Realize that this test could make or break your med school application. Try studying with a friend maybe and hold each other accountable?
 
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Orthosurg1

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Just to give you a heads up, I don't think there are February/March dates (unless I'm mistaken, which could very well be the case!). I think your options are January, April, May, June, July, August, September.

My advice: Make yourself a study schedule, print it off, and put it somewhere where you will see it everyday. This can help keep yourself accountable! Use a highlighter or something of color and color off the days/units that you complete.
 

doctorleospaceman

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You'll have to find motivation somewhere quickly because you'll only need more and more of it. Starting is hard, but persevering is even harder. Find whatever truly drives you towards the profession and use that as the persuasion to put in the work.
 

starspells

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You'll have to find motivation somewhere quickly because you'll only need more and more of it. Starting is hard, but persevering is even harder.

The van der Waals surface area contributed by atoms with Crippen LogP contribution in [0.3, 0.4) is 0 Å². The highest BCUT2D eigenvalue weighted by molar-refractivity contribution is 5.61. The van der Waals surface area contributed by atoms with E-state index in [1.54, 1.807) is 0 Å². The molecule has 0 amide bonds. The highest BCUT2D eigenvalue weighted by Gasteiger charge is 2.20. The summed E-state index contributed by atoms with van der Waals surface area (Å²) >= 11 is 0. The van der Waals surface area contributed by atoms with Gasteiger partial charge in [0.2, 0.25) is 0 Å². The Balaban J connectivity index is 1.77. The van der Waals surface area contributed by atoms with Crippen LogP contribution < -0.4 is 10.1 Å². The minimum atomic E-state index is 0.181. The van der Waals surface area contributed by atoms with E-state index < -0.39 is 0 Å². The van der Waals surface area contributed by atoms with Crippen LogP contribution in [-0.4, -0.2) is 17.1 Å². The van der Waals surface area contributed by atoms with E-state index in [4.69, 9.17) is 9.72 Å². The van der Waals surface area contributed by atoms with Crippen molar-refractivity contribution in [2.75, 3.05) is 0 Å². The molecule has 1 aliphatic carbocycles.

+1 motivation sucks. It comes and goes. Discipline will help you get through this.
 

Affiche

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Brew some coffee and handle your ****. No one wants to study for the MCAT. Prep classes were a huge waste of time because they move too quickly for you to independently study the material. Make a plan and stick to it.
 

mouster

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If you can find some kind of friend or study group it will help a TON. I was having similar problems (was supposed to start studying in October....totally didn't start studying until January and pushed my test date waaaaay back), and I started studying with a girl at work. If we were supposed to review biochem that day, I actually studied the biochem prior to going to meet with her so I didn't look like an idiot. Held me accountable, plus they say that if you truly know something you can teach it to other people. Good luck, and you got this! :)
 
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PB&Jam

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I took a prep course through my university (luckily, it was much less expensive than private prep courses, but still quite expensive...) and found it to be mostly a waste of time. There were extremely helpful parts–the general chemistry content review was, for me, a huuuuge help–but I skipped the last three weeks of it due to other ECs and did not regret it in the slightest. Aside from that class, I got an extremely late start studying, and panicked that I wouldn't have enough time. That was more than sufficient to light a fire under my ass, and I "MCAT boot camped" the month before my exam, using Kaplan review books and online practice exams. I also supplemented with Khan Academy videos and some other miscellaneous material for P/S. While I got a very good score, I do not recommend doing what I did.

What I do recommend: